The variety of voices from different mediums adds to the poems’ exchanges, activating its themes by expanding “. . . these sameold // 26 letters . . .” to circles outside the self (27). The tone of such collective thinking promotes a sense of collective responsibility that inevitably benefits communities. Fur Not Light proves how constructive outward dialogue is to personal development. Not that the speaker is perfect by the end, but the effort of self-reflection is evident. Toward the end of the book, the speaker admits, “I used to believe it was the light in things that made them last. Oppressed by an education. Now I laugh and laugh and laugh” (69). The hope is to know the tragedy in learning.
Alessandrelli’s collection moves from idea to idea by means of circular shape, sometimes connecting to itself and sometimes spiraling slightly off. The circular shape offers readers a way to organize the book’s themes coming in and out of play. By giving visual shape to the recurring themes, sometimes within one poem, Fur Not Light’s reader can experience multiplicity in form and content together. The speaker overlaps two distinctly unique experiences: an interview with French artist, Jean Cocteau, and sext messages from the speaker’s ex. Alessandrelli’s speaker uses the words “shut up” as the point of contact between one circle and the next:
Pestered as to why he would save something
As unwieldly as smoke,
As gauche and obvious as heat,
[Jean] Cocteau gently explained,
Responding to a shirtless selfie
Sent by his old ex-boyfriend,
His new ex-fuck buddy,
Shut up! reads the text of a message . . . (64-65).
After the above quotation, the poem moves into explicit and implicit communication between the speaker and their ex. Here, “shut up” marks the point where one cycle transitions into the next, and the heat of Cocteau’s fire and the heat of sex round out into rings overlapping at one point like the number eight. Both the beginning and end of this passage connect back together through circular gestures. The beginning of the passage quotes Cocteau saying if his house was on fire, he would save “‘The fire’” (64). Cocteau, as well as Alessandrelli, draws together the cause (house fire) and effect (saving the house fire) of a disaster. The passage’s ending, “Un-response response,” typifies circular shape by focusing on the contradiction of a non-response. Throughout Alessandrelli’s collection, cyclicality becomes an opportunity for one perspective to encounter another. The common connection, the point where the circle re-cycles, is a transition point, and a transition point is where metaphor grows in the dual existence of this and that, where connections between different elements are voiced. It’s a point where differences speak together.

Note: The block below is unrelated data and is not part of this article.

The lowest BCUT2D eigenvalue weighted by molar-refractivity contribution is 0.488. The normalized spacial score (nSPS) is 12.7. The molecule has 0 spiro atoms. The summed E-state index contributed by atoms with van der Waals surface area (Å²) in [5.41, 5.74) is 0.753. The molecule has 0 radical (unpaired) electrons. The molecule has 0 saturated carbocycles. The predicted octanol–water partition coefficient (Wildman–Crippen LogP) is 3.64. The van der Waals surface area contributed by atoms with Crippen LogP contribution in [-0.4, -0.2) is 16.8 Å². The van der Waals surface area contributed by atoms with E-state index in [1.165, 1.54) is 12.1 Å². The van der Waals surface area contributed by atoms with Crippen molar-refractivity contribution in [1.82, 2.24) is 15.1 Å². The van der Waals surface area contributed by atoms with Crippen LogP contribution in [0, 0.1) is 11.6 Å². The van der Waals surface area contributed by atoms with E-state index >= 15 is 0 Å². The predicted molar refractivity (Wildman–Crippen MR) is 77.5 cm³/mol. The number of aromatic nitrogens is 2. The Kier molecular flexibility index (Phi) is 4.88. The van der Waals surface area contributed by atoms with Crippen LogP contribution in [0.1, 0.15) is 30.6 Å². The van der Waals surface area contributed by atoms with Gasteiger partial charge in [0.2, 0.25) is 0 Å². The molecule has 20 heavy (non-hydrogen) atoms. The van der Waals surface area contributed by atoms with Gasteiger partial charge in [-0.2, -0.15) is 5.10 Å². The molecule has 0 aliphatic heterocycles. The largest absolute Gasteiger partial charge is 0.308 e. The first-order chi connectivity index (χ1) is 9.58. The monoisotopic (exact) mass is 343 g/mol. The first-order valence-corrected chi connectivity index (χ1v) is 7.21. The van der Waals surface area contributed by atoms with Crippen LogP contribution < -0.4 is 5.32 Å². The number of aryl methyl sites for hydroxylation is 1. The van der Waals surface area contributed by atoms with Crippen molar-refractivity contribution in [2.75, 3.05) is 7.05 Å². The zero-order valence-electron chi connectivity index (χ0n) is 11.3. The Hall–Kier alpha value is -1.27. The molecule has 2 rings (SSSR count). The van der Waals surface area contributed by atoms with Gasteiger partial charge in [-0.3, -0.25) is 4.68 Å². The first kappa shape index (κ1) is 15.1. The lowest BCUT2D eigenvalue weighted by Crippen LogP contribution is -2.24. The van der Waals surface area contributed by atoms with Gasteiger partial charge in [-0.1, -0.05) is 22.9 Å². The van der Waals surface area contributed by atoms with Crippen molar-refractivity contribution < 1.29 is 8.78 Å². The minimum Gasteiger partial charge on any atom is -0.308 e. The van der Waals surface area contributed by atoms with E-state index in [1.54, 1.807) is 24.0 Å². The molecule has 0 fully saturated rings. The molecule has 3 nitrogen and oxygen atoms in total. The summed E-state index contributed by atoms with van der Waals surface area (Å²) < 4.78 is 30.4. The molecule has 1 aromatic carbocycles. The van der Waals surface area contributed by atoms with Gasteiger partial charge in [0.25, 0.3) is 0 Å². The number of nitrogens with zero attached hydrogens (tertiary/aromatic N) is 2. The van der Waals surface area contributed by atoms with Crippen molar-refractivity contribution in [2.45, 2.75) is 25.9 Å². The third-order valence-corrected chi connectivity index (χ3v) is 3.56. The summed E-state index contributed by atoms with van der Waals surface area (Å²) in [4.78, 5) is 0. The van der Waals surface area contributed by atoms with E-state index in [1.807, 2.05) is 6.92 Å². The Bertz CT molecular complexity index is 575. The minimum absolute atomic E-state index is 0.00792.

The importance of Fur Not Light lies in its multiple concerns and varied perspectives that prove life is larger than any one thing, even if one exists as a person. Not only is this book necessary, but it is also kind to its reader, in that it provides the tools with which to enter the poems. Fur Not Light is an example of radical humility, and its widespread concerns for all living life require a levity of ego. Any work of creative writing could be said to chip away at the ego, but few, and I include Jeff Alessandrelli in this group, make the effort to actively challenge the ego. What, after all, applies to everyone if not human/animal individuality, gender and sports, the personal growth of youth, the relationship between imagination and experience, and the inevitability of death? But the fact that Fur Not Light is also approachable and enjoyable comes as a result of Alessandrelli’s careful attention to ways the reader can move between these endless questions of self and other.